A security meeting was held on that day and in that note of the meeting, it was recorded that the responsibility of security of Shri Rajiv Gandhi should be left to the State Governments and Additional Director I.B. was of the view that such an arrangement will avoid the possibility of any confusion and will be in the interest of Shri Rajiv Gandhi's security. It was also recorded that the Cabinet Secretary may see the note for approval before necessary instructions are issued in this regard. This note came up before Shri V.C. Pande on 28.1.1990 and he knew it.

So, there was approval of Shri V.C. Pande of these arrangements of State's responsibility for the outside tours. In any case, so far as Shri V.C. Pande's note is concerned, there is no reason not to believe the testimony of Shri V.C. Pande and of Shri B.G. Deshmukh. Shri V.P. Singh has taken different stands; denying any note coming to him and simultaneously saying that he does not recall and so his testimony does not deserve acceptance.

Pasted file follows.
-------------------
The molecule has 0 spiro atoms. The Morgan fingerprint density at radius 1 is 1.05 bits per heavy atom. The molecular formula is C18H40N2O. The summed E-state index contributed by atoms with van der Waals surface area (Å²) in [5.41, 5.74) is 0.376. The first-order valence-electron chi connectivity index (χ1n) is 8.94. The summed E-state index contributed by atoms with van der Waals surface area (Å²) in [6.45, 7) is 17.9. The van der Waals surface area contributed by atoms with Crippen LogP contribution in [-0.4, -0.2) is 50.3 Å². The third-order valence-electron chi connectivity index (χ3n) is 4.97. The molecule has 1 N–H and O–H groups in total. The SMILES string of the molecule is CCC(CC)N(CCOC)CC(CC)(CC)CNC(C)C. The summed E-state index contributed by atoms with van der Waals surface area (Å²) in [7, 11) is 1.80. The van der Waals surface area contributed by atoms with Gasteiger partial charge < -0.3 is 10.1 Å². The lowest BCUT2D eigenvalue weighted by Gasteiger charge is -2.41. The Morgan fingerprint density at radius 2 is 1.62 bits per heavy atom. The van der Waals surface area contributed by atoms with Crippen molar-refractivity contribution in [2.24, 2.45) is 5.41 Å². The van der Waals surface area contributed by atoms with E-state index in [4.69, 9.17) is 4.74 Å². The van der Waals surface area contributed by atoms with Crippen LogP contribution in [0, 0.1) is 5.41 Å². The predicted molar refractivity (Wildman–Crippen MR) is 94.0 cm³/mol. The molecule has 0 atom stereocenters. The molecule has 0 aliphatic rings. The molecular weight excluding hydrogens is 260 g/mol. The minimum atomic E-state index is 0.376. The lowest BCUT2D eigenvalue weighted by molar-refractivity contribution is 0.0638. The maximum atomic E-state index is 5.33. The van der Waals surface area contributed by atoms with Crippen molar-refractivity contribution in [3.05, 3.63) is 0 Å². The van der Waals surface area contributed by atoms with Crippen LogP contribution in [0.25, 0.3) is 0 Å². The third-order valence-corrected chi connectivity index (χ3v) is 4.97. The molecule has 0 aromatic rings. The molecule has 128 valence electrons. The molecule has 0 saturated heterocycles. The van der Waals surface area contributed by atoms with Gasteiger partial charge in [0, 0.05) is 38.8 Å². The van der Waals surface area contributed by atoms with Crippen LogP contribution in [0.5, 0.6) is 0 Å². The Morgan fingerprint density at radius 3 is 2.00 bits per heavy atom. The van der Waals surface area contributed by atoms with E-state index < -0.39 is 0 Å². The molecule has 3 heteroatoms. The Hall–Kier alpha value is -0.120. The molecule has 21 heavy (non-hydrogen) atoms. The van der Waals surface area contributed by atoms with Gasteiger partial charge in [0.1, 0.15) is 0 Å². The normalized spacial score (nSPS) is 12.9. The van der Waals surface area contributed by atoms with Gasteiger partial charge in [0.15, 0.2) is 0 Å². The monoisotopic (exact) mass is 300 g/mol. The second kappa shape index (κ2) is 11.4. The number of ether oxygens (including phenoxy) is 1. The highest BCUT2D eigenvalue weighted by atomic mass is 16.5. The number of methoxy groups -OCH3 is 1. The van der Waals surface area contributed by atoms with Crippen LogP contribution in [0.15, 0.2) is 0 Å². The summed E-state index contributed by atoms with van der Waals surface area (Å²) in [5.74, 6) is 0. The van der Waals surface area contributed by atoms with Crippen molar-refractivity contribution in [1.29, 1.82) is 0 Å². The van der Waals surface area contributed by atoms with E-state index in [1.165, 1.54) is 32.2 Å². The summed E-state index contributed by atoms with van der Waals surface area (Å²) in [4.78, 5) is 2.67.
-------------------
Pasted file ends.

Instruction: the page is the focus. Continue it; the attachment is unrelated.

Credence is added to the note of Shri Janardhan Poojari (Exhibit 202) by this note of Shri V.C. Pande dt. 30.01.90 which speaks of high profile visibility of the security of Shri Rajiv Gandhi and its criticism by the State Governments, if SPG continued to protect Shri Rajiv Gandhi.

This note of Shri V.C. Pande also establishes and confirms the thinking in the Political leadership that SPG protection should not be allowed to continue for Shri Rajiv Gandhi as is borne out by evidence that majority of the Ministers were opposed to the continuation of SPG security cover to Shri Rajiv Gandhi as its high profile visibility made him appear like the Prime Minister. The veracity of Shri V.C. Pande's note gets further enhanced as actually this note had also gone to Shri G.S. Bajpai, the then Secretary (Security), who, during his deposition before the Commission on 4th June, 1997, recalled that "The note of Shri V.C. Pande had also come to me and I had signed on 2.2.90."